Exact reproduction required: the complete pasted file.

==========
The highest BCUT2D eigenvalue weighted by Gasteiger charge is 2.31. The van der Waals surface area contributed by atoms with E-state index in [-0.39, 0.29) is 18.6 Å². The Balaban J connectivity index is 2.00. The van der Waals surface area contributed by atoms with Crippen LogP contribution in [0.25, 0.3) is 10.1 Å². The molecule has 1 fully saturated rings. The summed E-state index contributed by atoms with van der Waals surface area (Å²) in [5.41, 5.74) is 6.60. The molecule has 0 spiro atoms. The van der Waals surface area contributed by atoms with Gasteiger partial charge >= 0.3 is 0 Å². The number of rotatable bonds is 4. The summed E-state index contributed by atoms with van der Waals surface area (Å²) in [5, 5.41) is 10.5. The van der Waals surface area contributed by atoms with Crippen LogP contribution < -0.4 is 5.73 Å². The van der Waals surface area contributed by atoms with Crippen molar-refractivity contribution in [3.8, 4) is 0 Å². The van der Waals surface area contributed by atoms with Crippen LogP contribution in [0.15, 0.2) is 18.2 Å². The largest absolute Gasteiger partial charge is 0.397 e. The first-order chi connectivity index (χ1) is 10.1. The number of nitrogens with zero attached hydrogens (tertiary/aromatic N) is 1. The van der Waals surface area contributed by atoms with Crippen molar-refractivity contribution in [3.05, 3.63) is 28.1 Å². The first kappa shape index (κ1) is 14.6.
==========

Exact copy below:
The highest BCUT2D eigenvalue weighted by Gasteiger charge is 2.31. The van der Waals surface area contributed by atoms with E-state index in [-0.39, 0.29) is 18.6 Å². The Balaban J connectivity index is 2.00. The van der Waals surface area contributed by atoms with Crippen LogP contribution in [0.25, 0.3) is 10.1 Å². The molecule has 1 fully saturated rings. The summed E-state index contributed by atoms with van der Waals surface area (Å²) in [5.41, 5.74) is 6.60. The molecule has 0 spiro atoms. The van der Waals surface area contributed by atoms with Gasteiger partial charge >= 0.3 is 0 Å². The number of rotatable bonds is 4. The summed E-state index contributed by atoms with van der Waals surface area (Å²) in [5, 5.41) is 10.5. The van der Waals surface area contributed by atoms with Crippen LogP contribution < -0.4 is 5.73 Å². The van der Waals surface area contributed by atoms with Crippen molar-refractivity contribution in [3.8, 4) is 0 Å². The van der Waals surface area contributed by atoms with Crippen LogP contribution in [0.15, 0.2) is 18.2 Å². The largest absolute Gasteiger partial charge is 0.397 e. The first-order chi connectivity index (χ1) is 10.1. The number of nitrogens with zero attached hydrogens (tertiary/aromatic N) is 1. The van der Waals surface area contributed by atoms with Crippen molar-refractivity contribution in [3.05, 3.63) is 28.1 Å². The first kappa shape index (κ1) is 14.6.